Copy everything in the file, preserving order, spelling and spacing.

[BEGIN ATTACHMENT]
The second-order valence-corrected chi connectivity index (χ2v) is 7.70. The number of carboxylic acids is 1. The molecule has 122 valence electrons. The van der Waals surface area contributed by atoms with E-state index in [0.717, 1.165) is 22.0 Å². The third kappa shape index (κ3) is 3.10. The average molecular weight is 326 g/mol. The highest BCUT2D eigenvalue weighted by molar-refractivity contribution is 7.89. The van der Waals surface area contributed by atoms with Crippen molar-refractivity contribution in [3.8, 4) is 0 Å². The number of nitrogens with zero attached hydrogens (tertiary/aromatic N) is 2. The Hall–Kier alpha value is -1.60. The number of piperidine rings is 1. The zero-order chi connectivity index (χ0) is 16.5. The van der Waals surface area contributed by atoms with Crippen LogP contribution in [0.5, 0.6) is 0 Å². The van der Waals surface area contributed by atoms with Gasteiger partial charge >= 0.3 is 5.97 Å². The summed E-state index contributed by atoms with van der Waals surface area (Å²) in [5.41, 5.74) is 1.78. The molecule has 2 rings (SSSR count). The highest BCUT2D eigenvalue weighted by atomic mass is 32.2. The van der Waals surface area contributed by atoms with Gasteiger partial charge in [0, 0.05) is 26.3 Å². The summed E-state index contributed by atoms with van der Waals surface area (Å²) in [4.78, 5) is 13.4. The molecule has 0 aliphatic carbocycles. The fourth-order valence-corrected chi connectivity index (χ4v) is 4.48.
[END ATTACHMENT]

The second-order valence-corrected chi connectivity index (χ2v) is 7.70. The number of carboxylic acids is 1. The molecule has 122 valence electrons. The van der Waals surface area contributed by atoms with E-state index in [0.717, 1.165) is 22.0 Å². The third kappa shape index (κ3) is 3.10. The average molecular weight is 326 g/mol. The highest BCUT2D eigenvalue weighted by molar-refractivity contribution is 7.89. The van der Waals surface area contributed by atoms with Crippen molar-refractivity contribution in [3.8, 4) is 0 Å². The number of nitrogens with zero attached hydrogens (tertiary/aromatic N) is 2. The Hall–Kier alpha value is -1.60. The number of piperidine rings is 1. The zero-order chi connectivity index (χ0) is 16.5. The van der Waals surface area contributed by atoms with Crippen LogP contribution in [0.5, 0.6) is 0 Å². The van der Waals surface area contributed by atoms with Gasteiger partial charge >= 0.3 is 5.97 Å². The summed E-state index contributed by atoms with van der Waals surface area (Å²) in [5.41, 5.74) is 1.78. The molecule has 2 rings (SSSR count). The highest BCUT2D eigenvalue weighted by atomic mass is 32.2. The van der Waals surface area contributed by atoms with Gasteiger partial charge in [0, 0.05) is 26.3 Å². The summed E-state index contributed by atoms with van der Waals surface area (Å²) in [4.78, 5) is 13.4. The molecule has 0 aliphatic carbocycles. The fourth-order valence-corrected chi connectivity index (χ4v) is 4.48.